Unlike the music, film and computer games industries, the computer software sector has been comparatively slow to embrace the criminal provisions of the UK copyright legislation. There are many reasons for this but perhaps the most prevalent is an unfamiliarity with the law and practice in this area. This article is a guide to the what, when, how, and how much, of bringing Criminal Proceedings when your intellectual property is stolen. 

What is the law?

Sections 107 and 110 of the Copyright Designs and Patents Act 1988 (CDPA) create criminal offences in relation to the making, distribution, importation, sale, hire of infringing and illicit copies of all copyright works. In recent years criminal liability has been extended to anyone who communicates infringing works to the public, thus making internet pirates criminally liable for the first time. The maximum term of imprisonment for all of these offences has been increased to ten years. In the music and film industries custodial sentences of 2 to 3 years are now relatively common much to the shock in court of the infringers. Defendants can also be fined and the victim (the owner of the copyright) awarded a sum in compensation which often equates to the damages they would have recovered in the civil courts. Trading Standards departments have also now been given extra powers to enforce copyright laws and to prosecute offenders.

Criminal Actions as deterrent

It is therefore abundantly clear that both Parliament and the Courts are anxious to send a general message of deterrence that copyright infringement is theft and will be treated as such. The entertainment based industries have been benefiting from this new regime for many years and their trade associations and collecting societies have dedicated anti-piracy units to investigate these infringements. Their experience is that criminal action has deterred existing infringers far more than civil proceedings ever will.

When should I use a Criminal Prosecution?

Criminal prosecutions are not suitable however for all copyright infringement actions; in order to convict an offender in the criminal courts it is necessary to prove the offence beyond all reasonable doubt whereas in the civil courts it is on the balance of probabilities. This means that prosecutions are unsuitable for genuine commercial disputes as to for example the ownership of copyright, but by the same token completely appropriate for cases of clear infringement where copyright ownership is not at issue (and can be proven) and where the evidence of infringement is strong. They are not confined to out and out piracy and prosecutions brought following a complaint by one established company against another are common.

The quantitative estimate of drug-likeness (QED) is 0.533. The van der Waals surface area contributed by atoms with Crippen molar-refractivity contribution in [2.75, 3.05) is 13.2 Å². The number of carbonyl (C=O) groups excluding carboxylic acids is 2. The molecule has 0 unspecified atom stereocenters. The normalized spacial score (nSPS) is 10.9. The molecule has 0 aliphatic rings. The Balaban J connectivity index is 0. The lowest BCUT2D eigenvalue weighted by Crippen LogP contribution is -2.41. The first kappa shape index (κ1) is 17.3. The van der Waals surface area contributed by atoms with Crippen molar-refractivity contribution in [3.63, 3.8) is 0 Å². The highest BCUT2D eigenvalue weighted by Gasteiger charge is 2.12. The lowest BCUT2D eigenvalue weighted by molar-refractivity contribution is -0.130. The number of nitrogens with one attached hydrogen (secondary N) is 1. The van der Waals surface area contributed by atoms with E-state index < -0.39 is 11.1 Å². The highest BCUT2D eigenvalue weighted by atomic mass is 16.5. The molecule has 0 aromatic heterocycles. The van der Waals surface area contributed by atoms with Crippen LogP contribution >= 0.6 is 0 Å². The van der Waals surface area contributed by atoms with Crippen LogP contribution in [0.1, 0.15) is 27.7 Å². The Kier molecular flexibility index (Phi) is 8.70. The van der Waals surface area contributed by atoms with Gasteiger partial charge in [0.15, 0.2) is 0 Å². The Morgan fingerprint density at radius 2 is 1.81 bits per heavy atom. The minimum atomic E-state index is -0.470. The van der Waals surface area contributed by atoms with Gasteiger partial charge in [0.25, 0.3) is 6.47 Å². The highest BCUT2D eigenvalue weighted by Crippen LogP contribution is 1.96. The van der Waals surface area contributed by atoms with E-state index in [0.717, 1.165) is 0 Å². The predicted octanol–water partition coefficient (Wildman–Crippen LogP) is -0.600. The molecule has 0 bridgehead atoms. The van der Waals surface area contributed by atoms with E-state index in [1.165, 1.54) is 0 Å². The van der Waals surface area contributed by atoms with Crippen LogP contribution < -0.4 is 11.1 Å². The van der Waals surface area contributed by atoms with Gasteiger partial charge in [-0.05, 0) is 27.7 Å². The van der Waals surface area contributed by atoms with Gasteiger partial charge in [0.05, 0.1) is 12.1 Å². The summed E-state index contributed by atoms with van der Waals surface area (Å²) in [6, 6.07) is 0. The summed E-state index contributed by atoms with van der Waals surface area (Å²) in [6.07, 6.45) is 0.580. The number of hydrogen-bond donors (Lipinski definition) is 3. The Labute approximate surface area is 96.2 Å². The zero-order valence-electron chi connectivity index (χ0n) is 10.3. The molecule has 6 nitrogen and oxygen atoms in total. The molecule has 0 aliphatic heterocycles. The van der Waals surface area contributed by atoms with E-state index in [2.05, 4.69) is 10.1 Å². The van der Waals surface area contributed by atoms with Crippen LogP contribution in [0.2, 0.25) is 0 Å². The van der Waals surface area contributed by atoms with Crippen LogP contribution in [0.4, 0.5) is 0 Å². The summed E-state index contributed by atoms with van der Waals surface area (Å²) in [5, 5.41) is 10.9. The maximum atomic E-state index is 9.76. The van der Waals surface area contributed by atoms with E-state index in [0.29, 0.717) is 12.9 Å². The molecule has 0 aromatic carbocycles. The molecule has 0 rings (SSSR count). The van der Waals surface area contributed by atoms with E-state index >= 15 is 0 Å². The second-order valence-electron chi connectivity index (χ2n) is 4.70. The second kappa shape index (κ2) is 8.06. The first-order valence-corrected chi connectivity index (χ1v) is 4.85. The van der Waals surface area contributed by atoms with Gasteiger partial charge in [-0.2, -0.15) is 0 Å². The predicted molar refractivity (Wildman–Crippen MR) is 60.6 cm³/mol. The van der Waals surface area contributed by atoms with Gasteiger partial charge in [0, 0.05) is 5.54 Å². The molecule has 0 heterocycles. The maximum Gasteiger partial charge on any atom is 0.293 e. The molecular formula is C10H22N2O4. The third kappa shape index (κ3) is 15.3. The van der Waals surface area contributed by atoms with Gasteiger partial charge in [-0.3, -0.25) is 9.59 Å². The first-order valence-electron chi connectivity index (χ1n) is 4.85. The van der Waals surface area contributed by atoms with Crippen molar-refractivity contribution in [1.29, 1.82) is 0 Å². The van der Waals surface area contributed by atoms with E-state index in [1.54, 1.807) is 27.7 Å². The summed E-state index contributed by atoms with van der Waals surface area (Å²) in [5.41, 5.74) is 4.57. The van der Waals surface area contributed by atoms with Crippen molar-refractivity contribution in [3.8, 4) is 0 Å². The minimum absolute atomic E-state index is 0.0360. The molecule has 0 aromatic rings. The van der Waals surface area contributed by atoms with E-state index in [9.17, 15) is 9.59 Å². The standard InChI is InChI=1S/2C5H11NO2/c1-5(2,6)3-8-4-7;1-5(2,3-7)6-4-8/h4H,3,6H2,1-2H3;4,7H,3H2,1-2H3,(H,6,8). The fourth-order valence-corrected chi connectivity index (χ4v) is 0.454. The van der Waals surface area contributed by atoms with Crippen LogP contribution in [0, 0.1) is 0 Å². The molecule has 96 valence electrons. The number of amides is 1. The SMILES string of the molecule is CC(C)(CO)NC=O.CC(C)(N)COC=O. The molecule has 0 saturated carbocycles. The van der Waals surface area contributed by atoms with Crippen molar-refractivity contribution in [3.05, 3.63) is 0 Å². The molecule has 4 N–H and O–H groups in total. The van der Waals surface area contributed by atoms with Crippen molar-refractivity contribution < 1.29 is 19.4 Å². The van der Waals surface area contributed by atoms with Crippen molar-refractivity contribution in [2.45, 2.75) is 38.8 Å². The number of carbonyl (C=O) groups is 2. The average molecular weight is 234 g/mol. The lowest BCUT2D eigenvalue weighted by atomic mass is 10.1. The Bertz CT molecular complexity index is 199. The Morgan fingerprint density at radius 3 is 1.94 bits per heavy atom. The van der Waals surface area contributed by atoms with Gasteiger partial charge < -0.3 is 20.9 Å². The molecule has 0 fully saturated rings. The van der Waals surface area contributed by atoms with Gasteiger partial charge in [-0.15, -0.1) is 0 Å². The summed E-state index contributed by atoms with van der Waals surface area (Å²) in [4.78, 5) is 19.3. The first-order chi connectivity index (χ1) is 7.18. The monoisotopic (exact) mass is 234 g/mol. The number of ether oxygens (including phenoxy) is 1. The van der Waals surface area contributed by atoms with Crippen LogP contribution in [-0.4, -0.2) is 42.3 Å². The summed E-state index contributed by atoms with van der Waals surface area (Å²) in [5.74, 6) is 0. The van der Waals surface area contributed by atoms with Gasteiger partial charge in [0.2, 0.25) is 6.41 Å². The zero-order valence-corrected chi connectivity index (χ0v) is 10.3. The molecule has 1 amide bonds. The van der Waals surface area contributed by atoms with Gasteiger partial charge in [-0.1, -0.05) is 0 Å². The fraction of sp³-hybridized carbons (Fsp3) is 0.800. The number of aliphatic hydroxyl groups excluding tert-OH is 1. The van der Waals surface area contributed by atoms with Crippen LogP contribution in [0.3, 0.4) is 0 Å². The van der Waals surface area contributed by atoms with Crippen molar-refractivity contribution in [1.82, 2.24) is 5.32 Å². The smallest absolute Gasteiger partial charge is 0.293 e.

Criminal prosecutions are also very effective in targeting individuals, who in the civil courts might be able to shelter behind defunct companies. Directors, officers and managers can all be guilty to the same extent as a company provided they can be shown to have consented or connived in the criminal behaviour. And their criminal record follows them around from company to company so they cannot set up and close down companies at will infringing copyright along the way without seriously compromising their liberty.

How do I start an action and what happens next?

So how do you start a criminal action? Well anyone can make a complaint to the Police or Trading Standards that a criminal offence has been or is still being committed in their area. But whilst both are duty bound to investigate there is no guarantee that they will actually prosecute the offender. They may be prepared to execute a search warrant on business or home premises and seize infringing material and this may prove effective in disrupting the business of the pirate as well as obtaining further evidence of the criminal behaviour.

If they are not prepared to prosecute however then the copyright owner should consider bringing a private prosecution in the local magistrates court. This is a relatively simple process and unlike the civil courts, the law does moves very quickly. Within one month of issuing the summons against a Defendant for breach of copyright, that person , or if it is a company its directors, have to appear in person before a magistrates court to plead guilty or not guilty to substantive criminal offences with the substantial risk of a custodial sentence being passed. This tends to concentrate the mind and guilty pleas are pretty common. If the Defendant pleads not guilty or the crimes are particularly serious necessitating lengthy imprisonment, the case will be referred to the Crown Court for a jury trial or for sentencing. It is not unusual for a trial to take place within two months of the date of issue at the magistrates court and within five to six months at Crown Court.

Under the general criminal law any person or company has the right prosecute these offences not just the Crown Prosecution Service. The Prosecution of Offences Act 1985 enables anyone to stand in the name of the Queen and prosecute what is deemed to be a crime against society; the proceedings will actually be cited as R v [name of pirate]. The prosecutor need not even be the copyright owner and indeed an enforcement body (even without any special legal standing) may be the most appropriate prosecutor.

And you pay nothing at all!

And here’s the best bit; because this action is in effect brought on behalf of the State the action will not cost the private prosecutor anything at all! All legal costs and other costs, such as investigator’s fees, can be recovered from Central Funds at the end of the case irrespective of whether or not a conviction results subject only to matters of abuse or misconduct.

Criminal prosecutions are massively underused in the computer and new technology sectors.